Know Yourself I have mentioned mental health already, and it is an important factor in doing a PhD, because it tends to deteriorate. Rapidly. If you are in a very fragile mental state that, when getting worse, warrants serious and immediate treatment, sort that out before doing a PhD. Because the chances of you being able to juggle depression and getting out of bed to work, are slim. Another mental aspect I keep mentioning is the lack of structure. If you have a need for structure, yet feel unable to create that for yourself (think of people on the Autism spectrum, or OCD sufferers), the PhD is going to hit you where it hurts. If you don't have coping mechanisms for this in place, I wouldn't recommend starting a PhD, because it will be very adversive to your mental health. Now this argument for not doing a PhD can seem as if I'm profiling, and I'm not. I have plenty of colleagues and friends in PhDs that suffer from either mood-disorders or are definitely "on the spectrum" as we tend to put it these days. They are doing just as well (or just as shit) as everyone else is doing, but they had their baggage under control when starting. This means they were either being treated, had been treated, or were aware of what works and what doesn't work for them. If you are nowhere near these stages in your mental health journey, I wouldn't recommend starting a PhD. I'm not saying anyone who has every experienced an episode of worsened mental health should never do a PhD. It's just that PhDs seem to trigger something that worsens overall mental health, for the majority of people. I can hardly stop you from doing a PhD, but please do take this into account.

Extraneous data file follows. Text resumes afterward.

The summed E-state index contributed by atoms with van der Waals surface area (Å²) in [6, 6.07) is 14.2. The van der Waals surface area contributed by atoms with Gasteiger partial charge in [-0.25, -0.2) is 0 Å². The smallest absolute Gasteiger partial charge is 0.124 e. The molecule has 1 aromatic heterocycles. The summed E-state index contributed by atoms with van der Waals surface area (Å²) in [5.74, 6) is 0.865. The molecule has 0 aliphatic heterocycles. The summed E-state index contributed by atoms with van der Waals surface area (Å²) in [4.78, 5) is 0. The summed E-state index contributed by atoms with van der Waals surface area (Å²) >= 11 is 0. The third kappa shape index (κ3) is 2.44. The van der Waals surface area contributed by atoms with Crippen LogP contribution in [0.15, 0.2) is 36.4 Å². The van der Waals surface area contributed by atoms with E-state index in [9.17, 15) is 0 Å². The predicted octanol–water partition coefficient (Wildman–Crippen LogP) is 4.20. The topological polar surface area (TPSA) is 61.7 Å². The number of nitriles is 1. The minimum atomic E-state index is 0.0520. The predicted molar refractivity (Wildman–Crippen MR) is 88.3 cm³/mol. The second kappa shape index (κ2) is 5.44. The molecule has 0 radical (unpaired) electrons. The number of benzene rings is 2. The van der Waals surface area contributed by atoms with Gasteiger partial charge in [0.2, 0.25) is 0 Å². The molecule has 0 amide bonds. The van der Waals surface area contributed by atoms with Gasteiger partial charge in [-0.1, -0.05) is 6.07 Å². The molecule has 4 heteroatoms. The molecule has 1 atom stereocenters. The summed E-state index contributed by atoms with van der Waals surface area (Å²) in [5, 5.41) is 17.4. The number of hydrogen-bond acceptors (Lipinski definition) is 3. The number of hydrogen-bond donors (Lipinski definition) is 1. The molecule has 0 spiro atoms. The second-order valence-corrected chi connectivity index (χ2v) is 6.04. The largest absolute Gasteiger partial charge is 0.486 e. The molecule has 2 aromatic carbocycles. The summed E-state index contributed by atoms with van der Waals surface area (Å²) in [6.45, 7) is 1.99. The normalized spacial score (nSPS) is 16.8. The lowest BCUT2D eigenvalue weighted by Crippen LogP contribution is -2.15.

Overall, I think that should be it. Check your mental health, your purpose and your willingness to persevere before even applying. And when it seems that you did not have the right expectations, and the PhD turns out to be awful even at the best of times, keep in mind that you can just opt-out. If it's not for you, it's not for you. And there are many different roads that can lead to the same outcome. If you decide that outcome is still what you want to achieve.